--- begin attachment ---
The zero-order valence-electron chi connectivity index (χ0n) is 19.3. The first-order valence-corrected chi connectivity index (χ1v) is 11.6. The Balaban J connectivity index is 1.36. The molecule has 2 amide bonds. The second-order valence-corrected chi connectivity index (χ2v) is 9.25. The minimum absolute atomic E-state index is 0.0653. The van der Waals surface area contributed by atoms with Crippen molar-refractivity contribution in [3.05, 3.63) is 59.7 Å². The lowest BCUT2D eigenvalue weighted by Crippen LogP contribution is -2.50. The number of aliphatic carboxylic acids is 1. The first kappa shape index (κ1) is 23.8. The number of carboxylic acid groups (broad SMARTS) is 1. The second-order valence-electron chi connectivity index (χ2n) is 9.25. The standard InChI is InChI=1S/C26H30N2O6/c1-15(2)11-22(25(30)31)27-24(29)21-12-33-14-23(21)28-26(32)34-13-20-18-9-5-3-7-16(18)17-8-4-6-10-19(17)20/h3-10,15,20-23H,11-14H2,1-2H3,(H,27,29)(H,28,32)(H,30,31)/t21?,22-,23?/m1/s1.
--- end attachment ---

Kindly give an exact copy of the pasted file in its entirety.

The zero-order valence-electron chi connectivity index (χ0n) is 19.3. The first-order valence-corrected chi connectivity index (χ1v) is 11.6. The Balaban J connectivity index is 1.36. The molecule has 2 amide bonds. The second-order valence-corrected chi connectivity index (χ2v) is 9.25. The minimum absolute atomic E-state index is 0.0653. The van der Waals surface area contributed by atoms with Crippen molar-refractivity contribution in [3.05, 3.63) is 59.7 Å². The lowest BCUT2D eigenvalue weighted by Crippen LogP contribution is -2.50. The number of aliphatic carboxylic acids is 1. The first kappa shape index (κ1) is 23.8. The number of carboxylic acid groups (broad SMARTS) is 1. The second-order valence-electron chi connectivity index (χ2n) is 9.25. The standard InChI is InChI=1S/C26H30N2O6/c1-15(2)11-22(25(30)31)27-24(29)21-12-33-14-23(21)28-26(32)34-13-20-18-9-5-3-7-16(18)17-8-4-6-10-19(17)20/h3-10,15,20-23H,11-14H2,1-2H3,(H,27,29)(H,28,32)(H,30,31)/t21?,22-,23?/m1/s1.